"Yes, yes you will. I'm sure it's gonna get promo-d. There are several," he warned. "There's one in particular that I know is going to light up social media in Bachelor Nation, I guarantee it."
Also sure to be explosive: the "Men Tell All" and "After the Final Rose" reunions, which have not yet filmed.
"I'm not ready for it. I'm gonna take some time and get myself mentally ready, but there's gonna be a lot to have to digest, go back over and clarify and get closure," said Palmer. "I think that's one of the great things about these live specials is there's a lot of questions left unanswered, a lot of closure that the cast needs to get together. Rachel and Gabby's season is not short on drama. That is for sure."
"And it's not just between them and cast, but as you know, 'Men Tell All,' that's going to be an absolute circus," he teased. "We'll have to get through that as well. There's gonna be a lot to discuss. A lot of very difficult conversations, but a lot of conversations that need to be had. I'll say that."
The show has clearly changed a lot since Palmer first appeared as "The Bachelor" back on Season 5 in 2004. While he noted the presence of social media as a major difference between then and now, as well as the size of Bachelor Nation, Palmer said he's also noticed a shift in some of the people who audition for the show as well -- many of whom grew up watching reality TV. All that homework, however, may not help too much in the long run.
"A lot of people that come on the show watch the show and have watched reality TV for a very long time. I think sometimes people try to be calculated. They think they know the formula and what I've learned -- being on it and watching it for years and now hosting it -- is if you think you know the answers to the test when you get here, you're in for a rude awakening," he said. "Reality TV has a way of going in directions, there's things that are going to happen here that you just never expect or anticipate."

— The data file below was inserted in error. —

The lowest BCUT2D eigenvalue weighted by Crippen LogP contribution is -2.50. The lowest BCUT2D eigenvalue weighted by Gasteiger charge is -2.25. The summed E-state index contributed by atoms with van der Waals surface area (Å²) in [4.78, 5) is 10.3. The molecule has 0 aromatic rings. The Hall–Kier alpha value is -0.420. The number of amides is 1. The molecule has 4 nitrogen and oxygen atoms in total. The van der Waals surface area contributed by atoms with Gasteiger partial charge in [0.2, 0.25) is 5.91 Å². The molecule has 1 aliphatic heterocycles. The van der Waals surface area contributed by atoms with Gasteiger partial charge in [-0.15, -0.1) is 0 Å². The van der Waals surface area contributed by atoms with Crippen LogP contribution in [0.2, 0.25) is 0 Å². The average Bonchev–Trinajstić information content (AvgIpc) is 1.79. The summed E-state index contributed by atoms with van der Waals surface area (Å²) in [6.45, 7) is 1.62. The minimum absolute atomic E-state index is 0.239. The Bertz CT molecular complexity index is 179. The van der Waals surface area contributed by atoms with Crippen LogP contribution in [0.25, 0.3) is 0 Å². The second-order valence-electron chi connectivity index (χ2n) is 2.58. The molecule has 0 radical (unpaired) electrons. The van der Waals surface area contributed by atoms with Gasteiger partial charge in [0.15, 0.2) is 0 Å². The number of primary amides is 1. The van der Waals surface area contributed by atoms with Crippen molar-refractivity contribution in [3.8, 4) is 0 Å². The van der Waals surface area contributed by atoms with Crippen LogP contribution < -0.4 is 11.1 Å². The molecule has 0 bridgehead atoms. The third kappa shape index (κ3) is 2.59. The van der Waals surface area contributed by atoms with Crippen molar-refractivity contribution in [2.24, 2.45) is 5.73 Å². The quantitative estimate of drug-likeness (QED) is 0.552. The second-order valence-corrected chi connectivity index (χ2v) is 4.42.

"So, to me the people that generally have the best experiences on shows like this are the ones that are real and the ones that are vulnerable and are okay with showing themselves and all of themselves -- not just to the people they're on camera with, but to the millions and millions of people at home watching, which is not always an easy thing to want to do or to do in the moment," he said.
Going from star to host has also opened his eyes to all the legwork that goes on behind the scenes that he just simply didn't notice when he was the show's lead back in the day.
"Being on the other side of the lens now and just seeing what goes down, I think you just realize there's so many moving parts, this thing is an absolute machine," he said. "But my experience, at least hosing two shows up to this point -- I'm in the middle of hosting my third -- the special moments, the special bonding between people and finding each other is really the magic of all this."
"There's so much that goes into this, so much that's going on and the fact you can have so many cast members, people -- it's actually amazing that it does work," he added. "All the different hoops everyone has to jump through, all the drama and chaos. It actually makes me appreciate it more when there is a love story at the end and two people come out of it happy, it's incredible."
"The Bachelorette" Season 19 premieres July 11, 2022 on ABC.